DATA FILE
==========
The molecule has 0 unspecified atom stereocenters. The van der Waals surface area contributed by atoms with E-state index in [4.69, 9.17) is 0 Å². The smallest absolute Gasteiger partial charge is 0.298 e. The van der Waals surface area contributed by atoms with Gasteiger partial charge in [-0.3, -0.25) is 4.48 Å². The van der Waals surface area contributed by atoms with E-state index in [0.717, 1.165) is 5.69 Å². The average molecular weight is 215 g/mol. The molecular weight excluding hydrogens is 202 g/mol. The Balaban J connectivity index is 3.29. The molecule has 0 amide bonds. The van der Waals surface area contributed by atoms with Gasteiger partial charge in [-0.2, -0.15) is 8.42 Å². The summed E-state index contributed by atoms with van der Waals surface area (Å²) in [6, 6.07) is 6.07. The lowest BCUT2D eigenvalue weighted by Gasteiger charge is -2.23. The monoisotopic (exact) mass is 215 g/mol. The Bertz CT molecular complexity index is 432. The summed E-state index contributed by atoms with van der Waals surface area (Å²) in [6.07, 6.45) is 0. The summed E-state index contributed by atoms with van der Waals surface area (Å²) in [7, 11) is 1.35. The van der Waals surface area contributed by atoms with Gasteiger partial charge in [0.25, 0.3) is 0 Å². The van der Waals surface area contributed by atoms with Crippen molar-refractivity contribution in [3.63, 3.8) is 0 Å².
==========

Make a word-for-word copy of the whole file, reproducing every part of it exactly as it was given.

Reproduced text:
The molecule has 0 unspecified atom stereocenters. The van der Waals surface area contributed by atoms with E-state index in [4.69, 9.17) is 0 Å². The smallest absolute Gasteiger partial charge is 0.298 e. The van der Waals surface area contributed by atoms with Gasteiger partial charge in [-0.3, -0.25) is 4.48 Å². The van der Waals surface area contributed by atoms with E-state index in [0.717, 1.165) is 5.69 Å². The average molecular weight is 215 g/mol. The molecular weight excluding hydrogens is 202 g/mol. The Balaban J connectivity index is 3.29. The molecule has 0 amide bonds. The van der Waals surface area contributed by atoms with Gasteiger partial charge in [-0.2, -0.15) is 8.42 Å². The summed E-state index contributed by atoms with van der Waals surface area (Å²) in [6, 6.07) is 6.07. The lowest BCUT2D eigenvalue weighted by Gasteiger charge is -2.23. The monoisotopic (exact) mass is 215 g/mol. The Bertz CT molecular complexity index is 432. The summed E-state index contributed by atoms with van der Waals surface area (Å²) in [6.07, 6.45) is 0. The summed E-state index contributed by atoms with van der Waals surface area (Å²) in [7, 11) is 1.35. The van der Waals surface area contributed by atoms with Gasteiger partial charge in [0.25, 0.3) is 0 Å². The van der Waals surface area contributed by atoms with Crippen molar-refractivity contribution in [3.63, 3.8) is 0 Å².